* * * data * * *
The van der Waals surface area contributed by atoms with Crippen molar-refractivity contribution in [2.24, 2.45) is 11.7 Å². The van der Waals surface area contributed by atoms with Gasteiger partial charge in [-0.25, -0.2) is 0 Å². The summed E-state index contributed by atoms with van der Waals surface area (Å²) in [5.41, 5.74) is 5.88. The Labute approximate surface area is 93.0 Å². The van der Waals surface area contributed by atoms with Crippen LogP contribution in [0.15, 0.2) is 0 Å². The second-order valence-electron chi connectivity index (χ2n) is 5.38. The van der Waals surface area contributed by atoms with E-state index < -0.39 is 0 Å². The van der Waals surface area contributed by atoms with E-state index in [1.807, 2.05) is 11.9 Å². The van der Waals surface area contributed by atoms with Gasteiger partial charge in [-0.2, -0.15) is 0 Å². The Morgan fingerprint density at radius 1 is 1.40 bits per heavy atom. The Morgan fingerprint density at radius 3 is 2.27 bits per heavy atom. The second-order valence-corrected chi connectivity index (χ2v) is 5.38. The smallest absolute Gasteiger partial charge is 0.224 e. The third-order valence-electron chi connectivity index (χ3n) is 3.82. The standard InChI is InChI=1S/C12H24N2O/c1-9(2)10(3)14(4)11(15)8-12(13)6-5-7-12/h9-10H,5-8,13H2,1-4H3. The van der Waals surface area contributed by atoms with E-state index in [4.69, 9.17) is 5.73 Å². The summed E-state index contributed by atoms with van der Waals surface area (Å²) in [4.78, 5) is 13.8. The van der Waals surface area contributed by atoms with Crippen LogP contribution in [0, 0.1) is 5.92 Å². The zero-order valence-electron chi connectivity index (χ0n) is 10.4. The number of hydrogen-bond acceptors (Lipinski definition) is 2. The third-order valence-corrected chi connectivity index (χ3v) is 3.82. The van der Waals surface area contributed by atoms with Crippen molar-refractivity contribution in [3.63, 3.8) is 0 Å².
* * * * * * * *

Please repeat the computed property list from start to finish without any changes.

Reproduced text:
The van der Waals surface area contributed by atoms with Crippen molar-refractivity contribution in [2.24, 2.45) is 11.7 Å². The van der Waals surface area contributed by atoms with Gasteiger partial charge in [-0.25, -0.2) is 0 Å². The summed E-state index contributed by atoms with van der Waals surface area (Å²) in [5.41, 5.74) is 5.88. The Labute approximate surface area is 93.0 Å². The van der Waals surface area contributed by atoms with Crippen LogP contribution in [0.15, 0.2) is 0 Å². The second-order valence-electron chi connectivity index (χ2n) is 5.38. The van der Waals surface area contributed by atoms with E-state index < -0.39 is 0 Å². The van der Waals surface area contributed by atoms with E-state index in [1.807, 2.05) is 11.9 Å². The van der Waals surface area contributed by atoms with Gasteiger partial charge in [-0.2, -0.15) is 0 Å². The Morgan fingerprint density at radius 1 is 1.40 bits per heavy atom. The Morgan fingerprint density at radius 3 is 2.27 bits per heavy atom. The second-order valence-corrected chi connectivity index (χ2v) is 5.38. The smallest absolute Gasteiger partial charge is 0.224 e. The third-order valence-electron chi connectivity index (χ3n) is 3.82. The standard InChI is InChI=1S/C12H24N2O/c1-9(2)10(3)14(4)11(15)8-12(13)6-5-7-12/h9-10H,5-8,13H2,1-4H3. The van der Waals surface area contributed by atoms with E-state index in [4.69, 9.17) is 5.73 Å². The summed E-state index contributed by atoms with van der Waals surface area (Å²) in [4.78, 5) is 13.8. The van der Waals surface area contributed by atoms with Crippen LogP contribution in [0, 0.1) is 5.92 Å². The zero-order valence-electron chi connectivity index (χ0n) is 10.4. The number of hydrogen-bond acceptors (Lipinski definition) is 2. The third-order valence-corrected chi connectivity index (χ3v) is 3.82. The van der Waals surface area contributed by atoms with Crippen molar-refractivity contribution in [3.63, 3.8) is 0 Å².